Helen French, who is now a sculptor, began her career as a physical therapist – a career she pursued for 46 years.
After she retired, she turned to the College for Older Adults at the Southwest Virginia Higher Education Center, Abingdon, Virginia, to stay focused.
“I took courses like weaving, knitting, astronomy and sculpting. Lynn Price, the instructor for sculpting at William King Museum or Art, mentored me in portrait sculpture using terracotta clay, and I found my niche. Physical therapy required analytical and observational skills, as well as the art of using touch to palpate tissues to determine normal or abnormal tissues, so it was right in my area of expertise. I enjoyed it so much I asked if I could return the following session and continue taking private lessons.
“I had never done any sculpting in the past, just watercolor in high school. I’ve been doing it now for six years and besides portraits, I do animals and Norman Rockwell-inspired sculptures. Sculpting has become a creative outlet that is somewhat mindless and allows me to use my knowledge of anatomy, human emotion, love and appreciation of nature and animals. It has been a godsend to occupy me after my husband died,” she says.
She gets inspired by connections and people or other things that look interesting. Her fish sculptures came about because her son is a deep-sea fisher, and she knows a trout fisherman. “I’m in love with horses. I have been since I was an infant practically, and so I have lots of horse sculptures,” she says. Some of her favorites are of work horses “because they’re strong and have character.”
One of her sculptures was inspired by a man she saw having breakfast at a local fast-food restaurant. She says his face had a lot of “history” and “character” in it, so she needed to sculpt that face. “I love Norman Rockwell because he pictures situations and people and characters that just appeal to me, and they’re really true,” she says. She has completed several Rockwell-inspired sculptures and hopes to do more in the future.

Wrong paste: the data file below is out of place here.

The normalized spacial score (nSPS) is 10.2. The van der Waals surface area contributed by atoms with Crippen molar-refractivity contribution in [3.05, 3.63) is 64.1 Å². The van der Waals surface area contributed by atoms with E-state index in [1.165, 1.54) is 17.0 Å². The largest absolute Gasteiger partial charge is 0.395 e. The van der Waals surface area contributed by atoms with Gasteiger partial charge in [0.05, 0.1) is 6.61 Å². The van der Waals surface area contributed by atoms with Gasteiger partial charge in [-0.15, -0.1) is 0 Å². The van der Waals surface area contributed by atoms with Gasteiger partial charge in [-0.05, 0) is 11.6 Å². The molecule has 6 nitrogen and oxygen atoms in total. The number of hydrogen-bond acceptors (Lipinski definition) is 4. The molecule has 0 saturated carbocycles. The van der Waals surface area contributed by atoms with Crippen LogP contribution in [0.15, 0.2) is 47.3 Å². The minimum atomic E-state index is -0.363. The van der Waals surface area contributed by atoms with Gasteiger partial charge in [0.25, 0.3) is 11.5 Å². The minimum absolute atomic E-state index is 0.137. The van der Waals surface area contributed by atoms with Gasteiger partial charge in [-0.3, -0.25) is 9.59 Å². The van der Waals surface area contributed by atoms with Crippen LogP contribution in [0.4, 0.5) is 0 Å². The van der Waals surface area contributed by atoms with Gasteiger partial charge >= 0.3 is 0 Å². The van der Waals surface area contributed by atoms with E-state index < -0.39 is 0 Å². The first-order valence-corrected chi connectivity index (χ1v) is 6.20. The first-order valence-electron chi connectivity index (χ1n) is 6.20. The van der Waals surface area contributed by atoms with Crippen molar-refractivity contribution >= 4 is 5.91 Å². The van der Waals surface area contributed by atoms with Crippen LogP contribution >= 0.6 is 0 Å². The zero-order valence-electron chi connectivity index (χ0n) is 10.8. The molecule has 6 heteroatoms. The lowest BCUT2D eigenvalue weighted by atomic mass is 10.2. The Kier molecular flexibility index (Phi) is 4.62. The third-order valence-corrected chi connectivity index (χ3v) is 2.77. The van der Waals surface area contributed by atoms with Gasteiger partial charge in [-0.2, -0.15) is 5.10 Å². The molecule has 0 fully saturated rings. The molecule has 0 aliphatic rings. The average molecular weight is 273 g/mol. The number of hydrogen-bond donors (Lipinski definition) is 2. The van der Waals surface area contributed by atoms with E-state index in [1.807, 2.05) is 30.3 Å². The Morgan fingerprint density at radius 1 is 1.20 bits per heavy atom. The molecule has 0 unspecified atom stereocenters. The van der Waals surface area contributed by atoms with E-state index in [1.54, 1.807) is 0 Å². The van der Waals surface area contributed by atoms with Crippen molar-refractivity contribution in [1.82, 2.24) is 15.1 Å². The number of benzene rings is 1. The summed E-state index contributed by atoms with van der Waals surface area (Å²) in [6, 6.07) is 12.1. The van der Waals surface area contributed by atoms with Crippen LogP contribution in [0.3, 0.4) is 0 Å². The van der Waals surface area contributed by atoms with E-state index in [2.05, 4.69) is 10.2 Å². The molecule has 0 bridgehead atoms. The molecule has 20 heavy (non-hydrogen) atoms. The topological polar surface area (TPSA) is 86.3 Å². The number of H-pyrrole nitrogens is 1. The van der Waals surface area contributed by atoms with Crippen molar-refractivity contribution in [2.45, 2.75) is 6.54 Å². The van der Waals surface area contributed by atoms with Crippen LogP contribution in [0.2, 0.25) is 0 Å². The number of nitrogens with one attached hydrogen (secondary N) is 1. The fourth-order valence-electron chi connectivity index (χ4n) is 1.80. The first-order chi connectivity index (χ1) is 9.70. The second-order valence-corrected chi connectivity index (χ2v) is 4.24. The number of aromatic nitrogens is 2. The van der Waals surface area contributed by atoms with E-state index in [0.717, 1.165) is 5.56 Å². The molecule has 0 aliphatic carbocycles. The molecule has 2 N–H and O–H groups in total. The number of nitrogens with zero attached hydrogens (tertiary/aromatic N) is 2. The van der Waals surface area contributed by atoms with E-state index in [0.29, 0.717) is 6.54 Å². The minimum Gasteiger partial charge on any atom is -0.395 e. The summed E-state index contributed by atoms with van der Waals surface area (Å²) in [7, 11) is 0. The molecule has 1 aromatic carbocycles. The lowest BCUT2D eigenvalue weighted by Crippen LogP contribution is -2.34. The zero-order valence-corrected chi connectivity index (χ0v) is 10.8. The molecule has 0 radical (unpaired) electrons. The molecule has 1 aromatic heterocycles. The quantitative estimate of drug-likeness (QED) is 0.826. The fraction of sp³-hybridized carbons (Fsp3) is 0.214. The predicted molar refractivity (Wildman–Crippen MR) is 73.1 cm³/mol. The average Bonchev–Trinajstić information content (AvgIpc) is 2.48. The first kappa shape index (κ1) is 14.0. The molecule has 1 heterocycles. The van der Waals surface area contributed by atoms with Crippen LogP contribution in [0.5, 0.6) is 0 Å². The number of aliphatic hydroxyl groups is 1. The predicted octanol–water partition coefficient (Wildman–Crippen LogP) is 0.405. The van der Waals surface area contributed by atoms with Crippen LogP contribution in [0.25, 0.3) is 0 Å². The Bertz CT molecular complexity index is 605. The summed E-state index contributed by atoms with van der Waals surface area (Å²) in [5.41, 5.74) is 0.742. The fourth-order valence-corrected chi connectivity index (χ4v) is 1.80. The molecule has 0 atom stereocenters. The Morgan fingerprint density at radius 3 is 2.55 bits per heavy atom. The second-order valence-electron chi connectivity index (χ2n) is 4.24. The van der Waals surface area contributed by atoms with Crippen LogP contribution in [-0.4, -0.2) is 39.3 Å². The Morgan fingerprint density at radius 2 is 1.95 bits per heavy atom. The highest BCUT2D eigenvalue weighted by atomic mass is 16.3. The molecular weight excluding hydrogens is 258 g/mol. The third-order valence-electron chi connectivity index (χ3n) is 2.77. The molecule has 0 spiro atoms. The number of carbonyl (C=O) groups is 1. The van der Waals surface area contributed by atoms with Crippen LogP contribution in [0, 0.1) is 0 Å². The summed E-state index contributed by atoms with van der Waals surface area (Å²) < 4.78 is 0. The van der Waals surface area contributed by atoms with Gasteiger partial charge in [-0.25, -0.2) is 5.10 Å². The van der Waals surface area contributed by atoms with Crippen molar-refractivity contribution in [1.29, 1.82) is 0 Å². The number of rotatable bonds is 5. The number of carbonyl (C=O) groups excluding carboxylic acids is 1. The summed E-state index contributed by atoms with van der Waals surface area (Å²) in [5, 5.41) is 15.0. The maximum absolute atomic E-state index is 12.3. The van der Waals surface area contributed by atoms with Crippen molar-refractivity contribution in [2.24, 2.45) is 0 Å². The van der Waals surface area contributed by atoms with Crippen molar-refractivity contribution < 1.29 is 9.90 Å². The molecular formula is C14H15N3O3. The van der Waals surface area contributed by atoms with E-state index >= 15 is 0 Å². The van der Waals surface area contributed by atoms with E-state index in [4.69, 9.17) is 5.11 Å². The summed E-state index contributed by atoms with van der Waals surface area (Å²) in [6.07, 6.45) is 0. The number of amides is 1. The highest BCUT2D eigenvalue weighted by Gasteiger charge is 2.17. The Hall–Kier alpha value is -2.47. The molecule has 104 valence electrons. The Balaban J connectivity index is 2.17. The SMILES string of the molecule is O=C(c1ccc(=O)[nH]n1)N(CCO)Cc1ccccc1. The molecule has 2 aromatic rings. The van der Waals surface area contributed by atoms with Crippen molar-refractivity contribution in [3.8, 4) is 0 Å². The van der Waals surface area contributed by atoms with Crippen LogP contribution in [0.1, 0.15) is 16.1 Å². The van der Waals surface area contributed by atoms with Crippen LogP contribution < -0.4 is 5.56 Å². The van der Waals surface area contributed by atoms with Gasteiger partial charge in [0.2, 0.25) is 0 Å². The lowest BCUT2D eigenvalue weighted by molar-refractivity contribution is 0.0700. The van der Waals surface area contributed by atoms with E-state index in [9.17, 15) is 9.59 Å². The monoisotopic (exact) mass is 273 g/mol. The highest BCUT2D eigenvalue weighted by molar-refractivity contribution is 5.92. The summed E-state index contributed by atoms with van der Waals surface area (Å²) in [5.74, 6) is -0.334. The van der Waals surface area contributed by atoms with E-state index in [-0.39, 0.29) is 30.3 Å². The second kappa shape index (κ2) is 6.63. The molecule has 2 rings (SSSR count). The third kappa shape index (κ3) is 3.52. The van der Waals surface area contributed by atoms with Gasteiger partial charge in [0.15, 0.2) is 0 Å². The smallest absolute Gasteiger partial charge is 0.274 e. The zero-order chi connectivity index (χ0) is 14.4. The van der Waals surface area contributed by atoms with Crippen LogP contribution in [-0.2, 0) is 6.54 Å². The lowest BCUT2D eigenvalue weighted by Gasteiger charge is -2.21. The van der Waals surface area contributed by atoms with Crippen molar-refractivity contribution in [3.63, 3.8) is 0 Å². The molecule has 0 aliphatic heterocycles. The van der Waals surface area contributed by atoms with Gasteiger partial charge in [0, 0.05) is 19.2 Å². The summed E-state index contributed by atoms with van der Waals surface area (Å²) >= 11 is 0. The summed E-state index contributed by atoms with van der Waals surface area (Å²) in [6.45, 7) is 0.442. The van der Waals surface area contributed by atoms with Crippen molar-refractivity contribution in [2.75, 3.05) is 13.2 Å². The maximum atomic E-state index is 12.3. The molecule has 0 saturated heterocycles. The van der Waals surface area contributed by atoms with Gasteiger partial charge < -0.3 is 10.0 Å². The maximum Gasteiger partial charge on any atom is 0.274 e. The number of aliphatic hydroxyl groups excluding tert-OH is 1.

French was raised in Colombia, South America, and came to the USA in 1964 to enter college and then graduate school. This explains why one of her sculptures is a bullfight scene from one of the ticket stubs from one of the fights she attended as a teenager. Presently she is working on a commissioned portrait sculpture and a mule.
She says, ‘The challenge is to create a three-dimensional sculpture from two-dimensional pictures. It’s a lot of guess work and imagination and knowledge of anatomy and so it makes it a lot more challenging and fulfilling. I’ve had a situation this year. My husband died, and my sister moved in with me, and she has Alzheimer’s. That’s really curtailed my time for sculpting, but this is my sanity - if you will,” she says.